The U.S. DOT’s Federal Motor Carrier Safety Administration (FMCSA) recently announced a proposal that would require interstate commercial truck and bus companies to use Electronic Logging Devices (ELDs) to record their Hours-of-Service (HOS).
According to FMCSA, the proposed rulemaking would significantly reduce the paperwork burden associated with hours-of-service recordkeeping for interstate truck and bus drivers – the largest in the federal government following tax-related filings – and improve the quality of logbook data.
“Today’s proposal will improve safety while helping businesses by cutting unnecessary paperwork – exactly the type of government streamlining President Obama called for in his State of the Union address,” said Transportation Secretary Anthony Foxx. “By leveraging innovative technology with Electronic Logging Devices, we have the opportunity to save lives and boost efficiency for both motor carriers and safety inspectors.”
The proposed rule will ultimately reduce hours-of-service violations by making it more difficult for drivers to misrepresent their time on logbooks and avoid detection by FMCSA and law enforcement personnel. Analysis shows it will also help reduce crashes by fatigued drivers and prevent approximately 20 fatalities and 434 injuries each year for an annual safety benefit of $394.8 million.
“By implementing Electronic Logging Devices, we will advance our mission to increase safety and prevent fatigued drivers from getting behind the wheel,” said FMCSA Administrator Anne S. Ferro. “With broad support from safety advocates, carriers and members of Congress, we are committed to achieving this important step in the commercial bus and truck industries.”
Most large trucking companies already use such devices, said Jackie Gillen, president of Advocates for Highway and Auto Safety. The devices are required in Europe, as well nearly a dozen other countries.
But they have been opposed by small trucking companies and drivers who own their rigs, she said. Drivers call paper logbooks “comic books” because they’re so easy to fake, she said.
“This is really going to cut down on the cheating and make it safer,” Gillen said of the electronic devices. “Right now, drivers are under tremendous pressure with ‘just in time delivery’ and unreasonable demands by shippers to get loads to their destinations that they are forced to cheat and drive as far and as fast as they can.”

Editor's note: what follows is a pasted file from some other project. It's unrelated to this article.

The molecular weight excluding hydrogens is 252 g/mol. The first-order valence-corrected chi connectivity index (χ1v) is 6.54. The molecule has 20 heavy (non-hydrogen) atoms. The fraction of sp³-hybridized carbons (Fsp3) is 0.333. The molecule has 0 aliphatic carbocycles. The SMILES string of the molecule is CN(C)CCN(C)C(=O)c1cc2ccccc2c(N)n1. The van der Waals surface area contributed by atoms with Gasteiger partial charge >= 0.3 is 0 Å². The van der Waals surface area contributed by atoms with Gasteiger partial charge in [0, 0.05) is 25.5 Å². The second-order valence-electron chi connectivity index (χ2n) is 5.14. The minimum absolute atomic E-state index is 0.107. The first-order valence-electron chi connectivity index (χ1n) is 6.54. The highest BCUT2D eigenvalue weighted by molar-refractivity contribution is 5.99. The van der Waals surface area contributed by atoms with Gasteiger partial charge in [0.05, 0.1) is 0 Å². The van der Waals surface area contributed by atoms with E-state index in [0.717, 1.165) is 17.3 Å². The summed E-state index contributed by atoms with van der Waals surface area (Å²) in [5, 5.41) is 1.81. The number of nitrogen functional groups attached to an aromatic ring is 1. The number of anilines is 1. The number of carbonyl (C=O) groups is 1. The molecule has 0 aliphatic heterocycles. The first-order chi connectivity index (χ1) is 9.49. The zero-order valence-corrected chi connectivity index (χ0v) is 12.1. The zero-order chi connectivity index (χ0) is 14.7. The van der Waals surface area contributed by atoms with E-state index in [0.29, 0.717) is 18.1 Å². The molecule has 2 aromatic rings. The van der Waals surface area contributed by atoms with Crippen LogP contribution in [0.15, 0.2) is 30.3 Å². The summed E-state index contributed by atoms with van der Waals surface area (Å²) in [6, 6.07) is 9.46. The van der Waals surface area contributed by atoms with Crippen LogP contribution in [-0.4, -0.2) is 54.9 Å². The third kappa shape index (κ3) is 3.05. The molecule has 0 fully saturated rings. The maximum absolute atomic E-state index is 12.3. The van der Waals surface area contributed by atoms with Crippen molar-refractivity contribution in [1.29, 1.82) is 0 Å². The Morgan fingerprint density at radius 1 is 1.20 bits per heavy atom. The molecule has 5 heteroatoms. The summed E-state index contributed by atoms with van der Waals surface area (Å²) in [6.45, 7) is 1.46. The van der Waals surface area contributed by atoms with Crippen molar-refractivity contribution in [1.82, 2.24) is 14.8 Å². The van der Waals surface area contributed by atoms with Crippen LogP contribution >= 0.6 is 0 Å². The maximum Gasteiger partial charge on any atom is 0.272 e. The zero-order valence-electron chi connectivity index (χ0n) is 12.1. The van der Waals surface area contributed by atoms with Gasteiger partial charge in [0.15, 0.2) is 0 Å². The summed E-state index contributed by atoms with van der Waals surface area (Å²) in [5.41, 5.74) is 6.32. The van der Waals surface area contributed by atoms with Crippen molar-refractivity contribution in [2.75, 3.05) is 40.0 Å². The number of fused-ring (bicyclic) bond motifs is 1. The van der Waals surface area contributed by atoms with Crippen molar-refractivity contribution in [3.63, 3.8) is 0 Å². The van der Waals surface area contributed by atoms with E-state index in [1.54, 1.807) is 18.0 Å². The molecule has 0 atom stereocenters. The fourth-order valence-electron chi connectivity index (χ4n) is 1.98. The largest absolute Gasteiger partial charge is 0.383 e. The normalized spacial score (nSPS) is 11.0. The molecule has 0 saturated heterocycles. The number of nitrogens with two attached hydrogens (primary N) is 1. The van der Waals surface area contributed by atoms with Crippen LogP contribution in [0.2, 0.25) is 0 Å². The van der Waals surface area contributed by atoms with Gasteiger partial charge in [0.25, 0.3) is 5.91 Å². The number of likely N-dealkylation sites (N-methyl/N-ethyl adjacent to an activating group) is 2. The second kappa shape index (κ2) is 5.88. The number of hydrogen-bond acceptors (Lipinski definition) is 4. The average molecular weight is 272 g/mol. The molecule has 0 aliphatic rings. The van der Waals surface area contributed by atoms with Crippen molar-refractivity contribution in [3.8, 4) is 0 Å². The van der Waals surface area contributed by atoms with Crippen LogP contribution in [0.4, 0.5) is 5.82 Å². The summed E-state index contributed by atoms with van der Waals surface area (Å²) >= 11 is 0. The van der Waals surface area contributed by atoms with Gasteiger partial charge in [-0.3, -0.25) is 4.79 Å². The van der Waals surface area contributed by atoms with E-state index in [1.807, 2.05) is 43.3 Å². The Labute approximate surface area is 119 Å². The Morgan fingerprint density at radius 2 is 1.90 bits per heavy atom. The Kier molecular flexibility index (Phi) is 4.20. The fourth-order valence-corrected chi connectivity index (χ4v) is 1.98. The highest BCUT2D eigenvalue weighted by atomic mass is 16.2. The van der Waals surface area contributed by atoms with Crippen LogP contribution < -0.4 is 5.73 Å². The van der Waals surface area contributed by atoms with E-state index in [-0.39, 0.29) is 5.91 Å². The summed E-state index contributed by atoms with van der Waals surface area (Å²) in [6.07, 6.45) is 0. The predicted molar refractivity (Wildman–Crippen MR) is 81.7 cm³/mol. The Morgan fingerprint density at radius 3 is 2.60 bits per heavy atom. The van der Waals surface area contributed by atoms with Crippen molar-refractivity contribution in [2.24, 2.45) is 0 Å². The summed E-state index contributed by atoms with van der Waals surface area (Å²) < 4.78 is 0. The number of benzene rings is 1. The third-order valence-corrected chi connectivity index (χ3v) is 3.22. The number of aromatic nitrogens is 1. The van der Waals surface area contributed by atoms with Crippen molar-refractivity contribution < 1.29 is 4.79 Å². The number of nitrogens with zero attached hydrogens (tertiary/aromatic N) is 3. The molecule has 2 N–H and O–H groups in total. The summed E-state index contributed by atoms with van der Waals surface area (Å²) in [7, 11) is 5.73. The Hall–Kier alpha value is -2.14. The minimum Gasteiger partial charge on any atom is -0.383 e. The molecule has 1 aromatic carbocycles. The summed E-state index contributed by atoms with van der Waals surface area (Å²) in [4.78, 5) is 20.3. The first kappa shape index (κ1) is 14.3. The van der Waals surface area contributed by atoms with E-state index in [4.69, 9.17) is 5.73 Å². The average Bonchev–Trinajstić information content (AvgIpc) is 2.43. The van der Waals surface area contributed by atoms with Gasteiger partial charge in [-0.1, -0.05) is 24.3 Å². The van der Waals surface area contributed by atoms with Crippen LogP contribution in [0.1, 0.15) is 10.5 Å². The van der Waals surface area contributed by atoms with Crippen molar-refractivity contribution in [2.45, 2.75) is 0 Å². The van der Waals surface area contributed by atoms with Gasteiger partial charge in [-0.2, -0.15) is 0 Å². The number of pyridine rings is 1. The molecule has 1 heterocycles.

The Owner-Operator Independent Drivers Association said it was reviewing the proposal.
Electronic recorders “are used to harass and coerce truck drivers into continuing to drive regardless of driving conditions, such as bad weather, congested traffic or simply if the driver is too tired to drive,” said OOIDA Vice President Todd Spencer. “Plus, there is no known device that is capable of automatically recording a driver’s duty status throughout a work day, not just when they are driving, and this is also a requirement from Congress.”
But the American Trucking Associations welcomed the proposal “as a way to improve safety and compliance in the trucking industry and to level the playing field” for trucking fleets that have “already voluntarily moved to this technology,” said ATA President and CEO Bill Graves.
The Supplemental Notice of Proposed Rulemaking, which was sent to the Federal Register to publish on March 12, supersedes a prior 2011 Notice of Proposed Rulemaking related to electronic on-board recorders. It includes provisions to:
- Respect driver privacy by ensuring that ELD records continue to reside with the motor carriers and drivers. Electronic logs will continue to only be made available to FMCSA personnel or law enforcement during roadside inspections, compliance reviews and post-crash investigations.
- Protect drivers from harassment through an explicit prohibition on harassment by a motor carrier owner towards a driver using information from an ELD. It will also establish a procedure for filing a harassment complaint and creates a maximum civil penalty of up to $11,000 for a motor carrier that engages in harassment of a driver that leads to an hours-of-service violation or the driver operating a vehicle when they are so fatigued or ill it compromises safety. The proposal will also ensure that drivers continue to have access to their own records and require ELDs to include a mute function to protect against disruptions during sleeper berth periods.
- Increase efficiency for law enforcement personnel and inspectors who review driver logbooks by making it more difficult for a driver to cheat when submitting their records of duty status and ensuring the electronic logs can be displayed and reviewed electronically, or printed, with potential violations flagged.
In developing the updated proposal, FMCSA relied on input from its Motor Carrier Safety Advisory Committee, feedback from two public listening sessions and comments filed during an extended period following the 2011 proposed rule. The proposal also incorporates the mandates included in the most recent transportation bill, the Moving Ahead for Progress in the 21st Century (MAP-21) Act, and other statutes.
Impaired driving, including fatigue, was listed as a factor in more than 12 percent of the 129,120 total crashes that involved large trucks or buses in 2012.